“We are a wonderfully diverse community,” Neary said. “We’re very fortunate to have a town that embraces the LGBTQ community and works together to make these events so welcome.”
 
As part of his job, he highlights many of the local areas including Overtown, Little Havana, the Design District which “turned around and is amazing”, “Wynwood has become a place in the world’s firmament”, and Coconut Grove with its “number one arts festival.”
 
“South Beach, the Art Deco District, is the reason for it all. It turned Miami around. Ground zero is here,” he said mentioning the Miami City Ballet, New World Symphony, the National Young Arts Foundation, and Art Center South Florida as “the foundation” of what’s going on in South Florida. “And of course, MDPL which Barbara [Capitman] started in 1974.”
 
“I tell people it’s a 25-year overnight success,” Neary joked. “All of these things have come together to make it exciting.”
 
He predicts North Beach will get in on the excitement. “North Beach is [now] getting some love and attention and that area is going to be more attractive in the future,” he noted. “All the energy coagulates into an exciting town.”
 
It wasn’t always so vibrant. When he first came to town, his friends felt sorry for him, he said. “Then it became ‘how did you know?’ because it was starting to take off. I brought people here when no one wanted to come here.”
 
Asked what he’ll miss most, he said, “The variety of things that take place that I could enjoy and highlight and promote throughout the years – the Miami City Opera, New World Symphony, Art Basel, the galleries – it’s endless and because of my voracious appetite and high energy, I’m able to do more than most.”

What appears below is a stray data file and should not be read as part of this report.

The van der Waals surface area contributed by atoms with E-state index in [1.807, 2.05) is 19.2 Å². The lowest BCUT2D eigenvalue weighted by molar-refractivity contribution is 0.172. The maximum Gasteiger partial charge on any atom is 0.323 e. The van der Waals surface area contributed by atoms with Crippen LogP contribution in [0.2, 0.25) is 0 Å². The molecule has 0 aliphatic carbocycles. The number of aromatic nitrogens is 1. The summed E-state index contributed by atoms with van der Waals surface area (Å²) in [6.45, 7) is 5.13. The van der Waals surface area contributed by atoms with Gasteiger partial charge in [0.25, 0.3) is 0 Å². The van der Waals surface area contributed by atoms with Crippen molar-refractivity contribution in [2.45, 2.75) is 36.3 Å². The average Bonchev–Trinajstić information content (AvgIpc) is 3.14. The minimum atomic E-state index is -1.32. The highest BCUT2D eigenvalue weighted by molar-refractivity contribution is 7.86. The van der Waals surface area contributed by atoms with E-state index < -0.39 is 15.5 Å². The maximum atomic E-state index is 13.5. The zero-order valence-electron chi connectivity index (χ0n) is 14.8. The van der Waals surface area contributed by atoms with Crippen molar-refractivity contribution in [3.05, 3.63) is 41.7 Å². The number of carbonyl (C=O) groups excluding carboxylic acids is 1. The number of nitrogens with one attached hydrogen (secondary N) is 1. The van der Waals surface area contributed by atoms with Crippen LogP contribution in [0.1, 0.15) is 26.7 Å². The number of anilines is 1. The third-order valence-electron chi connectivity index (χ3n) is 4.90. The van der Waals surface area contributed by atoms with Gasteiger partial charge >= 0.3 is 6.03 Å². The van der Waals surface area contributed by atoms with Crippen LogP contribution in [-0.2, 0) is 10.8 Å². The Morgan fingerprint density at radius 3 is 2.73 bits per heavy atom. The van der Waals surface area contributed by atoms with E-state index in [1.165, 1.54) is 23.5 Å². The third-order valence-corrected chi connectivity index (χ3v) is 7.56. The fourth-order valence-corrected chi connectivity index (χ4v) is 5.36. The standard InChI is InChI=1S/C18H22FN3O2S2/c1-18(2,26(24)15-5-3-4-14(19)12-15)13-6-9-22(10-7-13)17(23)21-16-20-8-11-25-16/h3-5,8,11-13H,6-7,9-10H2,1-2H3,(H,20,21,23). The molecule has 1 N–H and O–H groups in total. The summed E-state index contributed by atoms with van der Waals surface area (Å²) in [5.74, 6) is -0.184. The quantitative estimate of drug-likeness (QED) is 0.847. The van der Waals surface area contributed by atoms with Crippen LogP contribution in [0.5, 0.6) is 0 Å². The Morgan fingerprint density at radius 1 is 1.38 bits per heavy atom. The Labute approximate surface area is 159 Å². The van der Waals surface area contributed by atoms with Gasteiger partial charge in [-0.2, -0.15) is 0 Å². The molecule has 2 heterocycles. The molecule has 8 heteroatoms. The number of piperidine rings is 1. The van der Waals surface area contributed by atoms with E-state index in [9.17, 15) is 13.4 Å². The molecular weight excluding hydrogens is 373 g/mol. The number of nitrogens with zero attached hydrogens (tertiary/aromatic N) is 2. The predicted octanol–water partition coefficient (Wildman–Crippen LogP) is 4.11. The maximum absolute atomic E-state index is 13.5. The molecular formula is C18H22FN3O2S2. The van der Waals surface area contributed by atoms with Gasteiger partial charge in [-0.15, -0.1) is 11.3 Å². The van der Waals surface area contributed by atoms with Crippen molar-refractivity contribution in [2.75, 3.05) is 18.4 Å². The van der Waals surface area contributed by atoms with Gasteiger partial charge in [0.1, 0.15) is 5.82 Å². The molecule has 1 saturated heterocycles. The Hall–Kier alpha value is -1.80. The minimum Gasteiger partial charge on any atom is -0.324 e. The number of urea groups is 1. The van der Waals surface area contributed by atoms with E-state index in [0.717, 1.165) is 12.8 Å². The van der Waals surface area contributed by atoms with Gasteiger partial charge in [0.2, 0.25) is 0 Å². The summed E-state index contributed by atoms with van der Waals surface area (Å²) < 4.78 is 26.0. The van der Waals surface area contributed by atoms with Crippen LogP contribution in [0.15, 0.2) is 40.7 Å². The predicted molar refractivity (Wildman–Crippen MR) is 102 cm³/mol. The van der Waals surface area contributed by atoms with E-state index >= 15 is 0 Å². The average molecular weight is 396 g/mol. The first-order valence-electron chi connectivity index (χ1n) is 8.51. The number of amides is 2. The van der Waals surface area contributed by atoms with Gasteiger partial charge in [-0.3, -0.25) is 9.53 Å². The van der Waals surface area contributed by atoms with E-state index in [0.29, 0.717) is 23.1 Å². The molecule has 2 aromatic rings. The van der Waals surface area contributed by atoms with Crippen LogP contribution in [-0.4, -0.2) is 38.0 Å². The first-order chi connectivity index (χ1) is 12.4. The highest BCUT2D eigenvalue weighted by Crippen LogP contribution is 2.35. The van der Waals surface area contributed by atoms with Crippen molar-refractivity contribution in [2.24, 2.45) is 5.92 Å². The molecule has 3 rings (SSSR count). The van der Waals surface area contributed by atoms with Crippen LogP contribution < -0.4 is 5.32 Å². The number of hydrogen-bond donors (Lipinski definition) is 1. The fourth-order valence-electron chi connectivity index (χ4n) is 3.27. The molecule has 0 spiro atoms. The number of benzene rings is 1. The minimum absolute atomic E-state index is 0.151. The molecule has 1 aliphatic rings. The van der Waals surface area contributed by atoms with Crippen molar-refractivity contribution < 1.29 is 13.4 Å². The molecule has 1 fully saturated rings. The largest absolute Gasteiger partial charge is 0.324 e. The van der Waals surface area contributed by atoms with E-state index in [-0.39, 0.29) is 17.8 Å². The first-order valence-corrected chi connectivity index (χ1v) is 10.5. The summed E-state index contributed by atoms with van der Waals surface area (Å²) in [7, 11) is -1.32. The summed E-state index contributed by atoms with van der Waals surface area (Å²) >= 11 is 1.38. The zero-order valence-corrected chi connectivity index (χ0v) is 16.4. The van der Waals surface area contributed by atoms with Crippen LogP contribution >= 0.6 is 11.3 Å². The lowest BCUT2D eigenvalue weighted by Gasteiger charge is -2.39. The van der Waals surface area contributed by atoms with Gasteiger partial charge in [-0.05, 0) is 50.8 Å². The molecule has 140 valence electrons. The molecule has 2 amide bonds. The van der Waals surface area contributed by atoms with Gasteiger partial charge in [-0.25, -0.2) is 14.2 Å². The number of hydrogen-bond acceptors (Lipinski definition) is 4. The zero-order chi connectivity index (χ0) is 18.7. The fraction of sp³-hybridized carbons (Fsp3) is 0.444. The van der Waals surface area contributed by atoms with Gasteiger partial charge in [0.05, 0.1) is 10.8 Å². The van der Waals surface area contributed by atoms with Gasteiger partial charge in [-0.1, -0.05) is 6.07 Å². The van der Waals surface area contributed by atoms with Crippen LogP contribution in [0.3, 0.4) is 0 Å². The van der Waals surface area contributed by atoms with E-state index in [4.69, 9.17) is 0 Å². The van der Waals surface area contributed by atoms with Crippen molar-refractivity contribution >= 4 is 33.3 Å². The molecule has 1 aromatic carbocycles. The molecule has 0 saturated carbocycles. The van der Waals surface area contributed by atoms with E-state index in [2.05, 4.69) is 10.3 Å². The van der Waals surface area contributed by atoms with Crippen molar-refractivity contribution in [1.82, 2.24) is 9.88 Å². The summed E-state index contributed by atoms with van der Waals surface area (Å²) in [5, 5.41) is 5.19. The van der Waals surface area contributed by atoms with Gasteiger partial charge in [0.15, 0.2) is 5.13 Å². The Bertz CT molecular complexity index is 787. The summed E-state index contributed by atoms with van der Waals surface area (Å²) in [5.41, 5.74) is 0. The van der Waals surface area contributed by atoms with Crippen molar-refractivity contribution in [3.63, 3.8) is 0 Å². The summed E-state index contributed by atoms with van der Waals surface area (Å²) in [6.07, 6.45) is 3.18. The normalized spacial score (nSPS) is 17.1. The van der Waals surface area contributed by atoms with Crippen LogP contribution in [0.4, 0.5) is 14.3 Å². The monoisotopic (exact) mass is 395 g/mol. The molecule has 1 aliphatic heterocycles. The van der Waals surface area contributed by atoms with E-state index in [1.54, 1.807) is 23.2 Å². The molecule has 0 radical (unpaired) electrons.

His job will be broken into two positions, a director of cultural tourism and an LGBTQ director. Neary said as the two areas have grown over the years, he found it difficult to cover the many trade shows and events. The summer Art Basel show conflicts with Gay Pride NYC, one of the country’s largest gay pride events and he regretted not being able to do both. He said he had to “be more broad than deep” and he’s glad there will now be one person just focusing on the LGBTQ events like our own Gay pride event, White Party, Winter Party, and Aqua Girl.
 
To no one’s surprise, Neary said “I’m not going to stop.” His Tours R Us Miami will focus on arts, culture, history, and the LGBTQ community here “whenever someone needs a good tour.” It will be “vibrant and inviting and sharing the passion that I have for the tours.”
 
When anyone thinks of George Neary, his “sparkle” is one of the things that is top of mind and just makes you smile. Ceci Velasco, the Executive Director of the Ocean Drive Association, is a relatively “new” friend, having known George for about ten years. “George Neary is an iconic trailblazer, which is fitting as he represents our iconic brand perfectly,” she said. “He personifies all the best attributes of Miami Beach and has invited the world to participate in his show. I am so proud to know him, work alongside him and have a little sparkle rub off on me.”